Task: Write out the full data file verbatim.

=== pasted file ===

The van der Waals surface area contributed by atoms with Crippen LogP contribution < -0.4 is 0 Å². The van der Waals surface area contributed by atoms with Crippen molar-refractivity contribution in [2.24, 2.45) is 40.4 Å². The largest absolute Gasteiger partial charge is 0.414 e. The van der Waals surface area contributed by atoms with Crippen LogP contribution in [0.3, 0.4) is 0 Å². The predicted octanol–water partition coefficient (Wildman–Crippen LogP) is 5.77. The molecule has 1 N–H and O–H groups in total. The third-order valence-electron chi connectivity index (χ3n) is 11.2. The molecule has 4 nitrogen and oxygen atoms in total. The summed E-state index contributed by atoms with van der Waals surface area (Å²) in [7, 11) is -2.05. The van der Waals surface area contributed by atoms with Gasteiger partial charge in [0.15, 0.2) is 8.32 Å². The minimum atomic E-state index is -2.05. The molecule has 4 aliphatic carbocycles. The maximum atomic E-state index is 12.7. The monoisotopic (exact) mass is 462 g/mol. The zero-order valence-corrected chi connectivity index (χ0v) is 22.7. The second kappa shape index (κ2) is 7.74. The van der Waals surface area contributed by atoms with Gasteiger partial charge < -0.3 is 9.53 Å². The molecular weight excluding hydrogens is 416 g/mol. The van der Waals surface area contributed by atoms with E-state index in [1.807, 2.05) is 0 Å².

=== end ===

The van der Waals surface area contributed by atoms with Crippen LogP contribution < -0.4 is 0 Å². The van der Waals surface area contributed by atoms with Crippen molar-refractivity contribution in [2.24, 2.45) is 40.4 Å². The largest absolute Gasteiger partial charge is 0.414 e. The van der Waals surface area contributed by atoms with Crippen LogP contribution in [0.3, 0.4) is 0 Å². The predicted octanol–water partition coefficient (Wildman–Crippen LogP) is 5.77. The molecule has 1 N–H and O–H groups in total. The third-order valence-electron chi connectivity index (χ3n) is 11.2. The molecule has 4 nitrogen and oxygen atoms in total. The summed E-state index contributed by atoms with van der Waals surface area (Å²) in [7, 11) is -2.05. The van der Waals surface area contributed by atoms with Gasteiger partial charge in [0.15, 0.2) is 8.32 Å². The minimum atomic E-state index is -2.05. The molecule has 4 aliphatic carbocycles. The maximum atomic E-state index is 12.7. The monoisotopic (exact) mass is 462 g/mol. The zero-order valence-corrected chi connectivity index (χ0v) is 22.7. The second kappa shape index (κ2) is 7.74. The van der Waals surface area contributed by atoms with Gasteiger partial charge < -0.3 is 9.53 Å². The molecular weight excluding hydrogens is 416 g/mol. The van der Waals surface area contributed by atoms with E-state index in [1.807, 2.05) is 0 Å².